Choreographer Allison Orr recently spoke with “Breakthrough Entertainment” about her new documentary “Trash Dance.”
In “Trash Dance,” which screens 2 p.m. Saturday, July 13 and 2 p.m. Sunday, July 14 exclusively at the FilmBar, Orr joins city sanitation workers on their daily routes to listen, learn and ultimately to try to convince them to collaborate in a unique dance performance thereby finding beauty and grace in garbage trucks – and in the men and women who pick up our trash.
Q: What was the initial spark that lit your interest in this project?
A: I make dances with all types of people and I had long wanted to work with members of our sanitation department. It had been on my dream-list. I was first inspired by the amazing movements that they perform on a regular basis. I am also interested in exploring parts of our community that might be invisible or work behind-the-scenes. I am really interested in getting the chance to talk about those stories and those people. So this was the perfect project for me and at the time that I was getting ready to start working on the creating the dance and beginning my year of immersion getting to know the [sanitation employees], the filmmaker Andrew Garrison approached me and asked if he could come out and watch. That is really where it all started.
Q: If viewers were to walk away from this documentary with only one theme, what do you hope that would be?
A: What I hear people tell me is that it is really about honoring the beauty of labor, the dignity of hard work and the art in our everyday lives. I think that both the film and the performance connect people in a way that they might not have expected. I really had the time of my life and feel like I have friends now for the rest of my life who will do anything for me. I am just so appreciative of their generosity and their willingness to do this with me. There was so much content there for me as an artist to work with. They are such characters and their lives are so rich. It was really just a blast to get to do the whole project.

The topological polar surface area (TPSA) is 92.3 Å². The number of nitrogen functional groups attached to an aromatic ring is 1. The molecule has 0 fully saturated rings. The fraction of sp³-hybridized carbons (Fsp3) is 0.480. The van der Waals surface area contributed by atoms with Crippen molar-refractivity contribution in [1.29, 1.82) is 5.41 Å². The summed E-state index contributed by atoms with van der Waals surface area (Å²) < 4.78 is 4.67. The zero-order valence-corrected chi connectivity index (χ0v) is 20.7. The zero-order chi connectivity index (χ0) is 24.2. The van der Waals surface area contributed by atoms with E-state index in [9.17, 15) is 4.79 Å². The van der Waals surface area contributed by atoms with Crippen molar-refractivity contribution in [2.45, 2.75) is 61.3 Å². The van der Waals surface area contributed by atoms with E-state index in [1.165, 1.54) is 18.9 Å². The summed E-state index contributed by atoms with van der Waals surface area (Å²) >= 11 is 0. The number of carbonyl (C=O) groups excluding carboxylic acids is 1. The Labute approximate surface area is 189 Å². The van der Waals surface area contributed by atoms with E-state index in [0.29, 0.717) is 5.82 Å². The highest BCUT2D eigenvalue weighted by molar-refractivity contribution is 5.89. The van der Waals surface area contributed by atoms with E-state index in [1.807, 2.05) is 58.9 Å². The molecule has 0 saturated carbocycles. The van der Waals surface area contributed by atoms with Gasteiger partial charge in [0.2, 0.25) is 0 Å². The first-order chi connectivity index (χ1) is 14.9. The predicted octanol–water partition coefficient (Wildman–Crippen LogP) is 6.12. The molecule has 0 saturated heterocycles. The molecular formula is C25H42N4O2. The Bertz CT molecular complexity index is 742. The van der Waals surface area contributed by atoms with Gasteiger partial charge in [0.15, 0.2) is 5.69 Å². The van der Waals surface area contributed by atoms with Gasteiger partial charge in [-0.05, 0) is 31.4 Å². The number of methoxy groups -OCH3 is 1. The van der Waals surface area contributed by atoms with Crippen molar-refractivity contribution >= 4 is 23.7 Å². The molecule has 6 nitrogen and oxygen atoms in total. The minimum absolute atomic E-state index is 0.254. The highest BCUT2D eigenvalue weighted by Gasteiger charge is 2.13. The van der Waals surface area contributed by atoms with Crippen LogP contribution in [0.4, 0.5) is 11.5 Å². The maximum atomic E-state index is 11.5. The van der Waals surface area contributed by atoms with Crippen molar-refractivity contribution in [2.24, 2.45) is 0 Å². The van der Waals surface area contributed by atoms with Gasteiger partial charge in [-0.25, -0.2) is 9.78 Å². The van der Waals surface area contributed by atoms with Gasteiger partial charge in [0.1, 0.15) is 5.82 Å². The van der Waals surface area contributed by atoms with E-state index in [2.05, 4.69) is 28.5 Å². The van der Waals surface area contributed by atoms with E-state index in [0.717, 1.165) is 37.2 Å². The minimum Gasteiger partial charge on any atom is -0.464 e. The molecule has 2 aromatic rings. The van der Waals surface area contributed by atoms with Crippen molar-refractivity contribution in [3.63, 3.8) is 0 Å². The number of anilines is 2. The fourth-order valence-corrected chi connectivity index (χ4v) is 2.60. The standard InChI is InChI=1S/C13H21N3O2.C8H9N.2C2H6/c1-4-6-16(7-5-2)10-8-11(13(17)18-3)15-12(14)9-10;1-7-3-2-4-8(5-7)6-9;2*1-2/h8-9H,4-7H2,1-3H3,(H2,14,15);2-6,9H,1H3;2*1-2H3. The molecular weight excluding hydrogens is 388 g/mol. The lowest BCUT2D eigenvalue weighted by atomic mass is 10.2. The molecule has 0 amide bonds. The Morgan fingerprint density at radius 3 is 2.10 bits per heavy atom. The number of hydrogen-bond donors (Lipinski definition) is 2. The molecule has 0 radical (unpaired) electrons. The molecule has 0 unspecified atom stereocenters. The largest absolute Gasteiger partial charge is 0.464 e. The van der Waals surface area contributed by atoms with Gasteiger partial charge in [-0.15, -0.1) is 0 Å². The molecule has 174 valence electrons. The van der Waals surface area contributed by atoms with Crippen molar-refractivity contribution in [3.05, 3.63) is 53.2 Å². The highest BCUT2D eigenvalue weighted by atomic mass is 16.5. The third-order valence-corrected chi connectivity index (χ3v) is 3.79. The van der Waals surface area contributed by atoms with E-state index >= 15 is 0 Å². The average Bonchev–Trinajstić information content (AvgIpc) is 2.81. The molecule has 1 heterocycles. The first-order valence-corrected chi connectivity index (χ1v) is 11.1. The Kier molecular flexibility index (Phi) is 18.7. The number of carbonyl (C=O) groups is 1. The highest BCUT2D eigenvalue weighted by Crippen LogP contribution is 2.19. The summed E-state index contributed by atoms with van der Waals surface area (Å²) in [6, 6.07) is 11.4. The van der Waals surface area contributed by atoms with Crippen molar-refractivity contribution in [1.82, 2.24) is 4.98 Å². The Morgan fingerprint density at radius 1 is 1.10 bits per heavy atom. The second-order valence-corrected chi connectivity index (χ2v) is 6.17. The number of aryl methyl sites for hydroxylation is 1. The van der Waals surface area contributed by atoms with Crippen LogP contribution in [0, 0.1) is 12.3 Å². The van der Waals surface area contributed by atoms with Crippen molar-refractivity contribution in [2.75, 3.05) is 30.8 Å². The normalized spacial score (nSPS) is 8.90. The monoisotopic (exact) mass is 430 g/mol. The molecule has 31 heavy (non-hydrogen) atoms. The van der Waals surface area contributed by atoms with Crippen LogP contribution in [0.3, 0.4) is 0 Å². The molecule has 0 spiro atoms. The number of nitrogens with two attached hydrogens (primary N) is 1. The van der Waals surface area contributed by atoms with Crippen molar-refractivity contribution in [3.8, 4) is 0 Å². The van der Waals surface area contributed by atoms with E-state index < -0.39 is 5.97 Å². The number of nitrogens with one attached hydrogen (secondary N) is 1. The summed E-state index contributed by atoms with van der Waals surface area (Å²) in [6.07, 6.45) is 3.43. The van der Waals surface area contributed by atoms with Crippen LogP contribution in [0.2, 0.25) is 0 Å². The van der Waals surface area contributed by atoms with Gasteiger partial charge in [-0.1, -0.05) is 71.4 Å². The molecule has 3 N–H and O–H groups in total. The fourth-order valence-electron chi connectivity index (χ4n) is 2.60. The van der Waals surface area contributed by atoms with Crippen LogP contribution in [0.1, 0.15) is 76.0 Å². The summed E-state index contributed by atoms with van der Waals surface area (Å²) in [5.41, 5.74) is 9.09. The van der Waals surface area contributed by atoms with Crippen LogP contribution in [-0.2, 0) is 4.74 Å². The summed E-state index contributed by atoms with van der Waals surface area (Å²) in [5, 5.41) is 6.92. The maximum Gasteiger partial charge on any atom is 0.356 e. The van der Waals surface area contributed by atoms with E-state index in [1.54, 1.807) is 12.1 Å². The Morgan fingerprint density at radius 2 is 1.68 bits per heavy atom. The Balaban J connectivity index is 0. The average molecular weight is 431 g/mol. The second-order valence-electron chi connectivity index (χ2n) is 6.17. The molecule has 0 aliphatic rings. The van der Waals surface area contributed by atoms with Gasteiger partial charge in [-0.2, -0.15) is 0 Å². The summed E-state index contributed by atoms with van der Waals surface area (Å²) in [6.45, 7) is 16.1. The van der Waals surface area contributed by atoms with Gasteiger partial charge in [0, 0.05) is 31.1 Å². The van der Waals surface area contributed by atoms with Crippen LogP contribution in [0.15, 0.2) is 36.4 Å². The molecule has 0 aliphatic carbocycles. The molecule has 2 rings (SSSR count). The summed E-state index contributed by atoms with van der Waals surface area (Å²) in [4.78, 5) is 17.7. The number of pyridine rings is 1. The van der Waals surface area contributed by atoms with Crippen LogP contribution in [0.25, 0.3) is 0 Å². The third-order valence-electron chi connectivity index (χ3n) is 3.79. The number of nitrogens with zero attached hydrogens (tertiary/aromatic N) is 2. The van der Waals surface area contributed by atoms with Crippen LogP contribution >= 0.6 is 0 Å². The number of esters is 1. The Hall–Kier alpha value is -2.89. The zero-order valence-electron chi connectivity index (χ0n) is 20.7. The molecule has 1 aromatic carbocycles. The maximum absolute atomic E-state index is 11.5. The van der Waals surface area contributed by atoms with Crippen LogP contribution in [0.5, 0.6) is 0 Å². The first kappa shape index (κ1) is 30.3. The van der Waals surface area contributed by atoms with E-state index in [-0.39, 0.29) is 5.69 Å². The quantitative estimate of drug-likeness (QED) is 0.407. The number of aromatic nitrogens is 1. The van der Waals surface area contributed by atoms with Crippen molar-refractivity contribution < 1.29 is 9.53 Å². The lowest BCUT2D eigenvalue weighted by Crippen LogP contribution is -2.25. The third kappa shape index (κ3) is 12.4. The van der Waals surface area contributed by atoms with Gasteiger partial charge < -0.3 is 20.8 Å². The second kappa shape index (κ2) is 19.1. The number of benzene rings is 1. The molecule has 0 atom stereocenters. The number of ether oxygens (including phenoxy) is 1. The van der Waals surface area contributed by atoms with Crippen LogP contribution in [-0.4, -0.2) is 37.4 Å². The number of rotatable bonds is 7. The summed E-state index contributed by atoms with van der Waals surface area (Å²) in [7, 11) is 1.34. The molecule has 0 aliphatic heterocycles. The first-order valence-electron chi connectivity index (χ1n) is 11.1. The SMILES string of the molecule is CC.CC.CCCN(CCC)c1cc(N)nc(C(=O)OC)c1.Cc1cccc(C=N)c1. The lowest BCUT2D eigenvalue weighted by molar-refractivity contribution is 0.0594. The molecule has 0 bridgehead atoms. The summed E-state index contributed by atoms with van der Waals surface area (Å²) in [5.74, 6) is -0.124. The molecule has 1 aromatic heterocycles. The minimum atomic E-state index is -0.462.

Q: It seems as though this is far outside of the comfort zone of these sanitation engineers. Was it at all difficult to convince them to to participate this project?
A: I have worked with a pretty wide range of folks – from maintenance men and rollerskaters to traffic cops and gondoliers in Venice. I found this group of people to be the group that got it from the beginning in a way that no other group ever has. I said, “Let’s create an event where we tell the true story about who you are and the true story about your job. How if you don’t show up and go to work today, how the city would come to a standstill. That we depend on of your work but rarely ever take time to stop and say thank you or really recognize the skill in it.” Most people don’t grow up saying that they want to be a garbage man. They know that there are a lot of stereotypes about who they are and why they ended up in this job. So I think that they really saw this as an opportunity.
Q: So then what would you say was your biggest challenge? Was it, perhaps, simply working with people who were not trained performers?
A: We did have a few people involved in the project who were trained performers but the majority of the people were not trained performers. Actually, most of my work in the past 10 years has been with people who are not trained performers. But I would say that the biggest difference was the scale of it all. I had never done a piece this big. This was 16 trash trucks on a tarmac that was bigger than a football field. We had 2,000 people come out to the show and did not have enough space for the other hundreds that were standing at the gate. It was a real learning curve for me to work on something this large – even just learning how to manipulate the machines and logistically how to pull off something at this level.
Q: So then, finally, how did you pull it off?
A: I had a lot of help. There was a big team behind this project. It was not at all just me. It always feels like I am not going to be able to pull it off and I am kind of in that place again. I am actually working on a new project right now with public power workers here in Austin. IIt kind of feels impossible but it’s not. I am really reminded of this beautiful moment in the film when Don Anderson – who was really one of the leaders – says, “We are going to pull this off, Allison. It is going to happen. You have got good people behind you.” I think that the one thing that I really learned is that if you put a great team together, you can do anything. I just keep coming back back to that when I am afraid that this next thing it isn’t going to work. If you have got good people behind you, then you can do the impossible.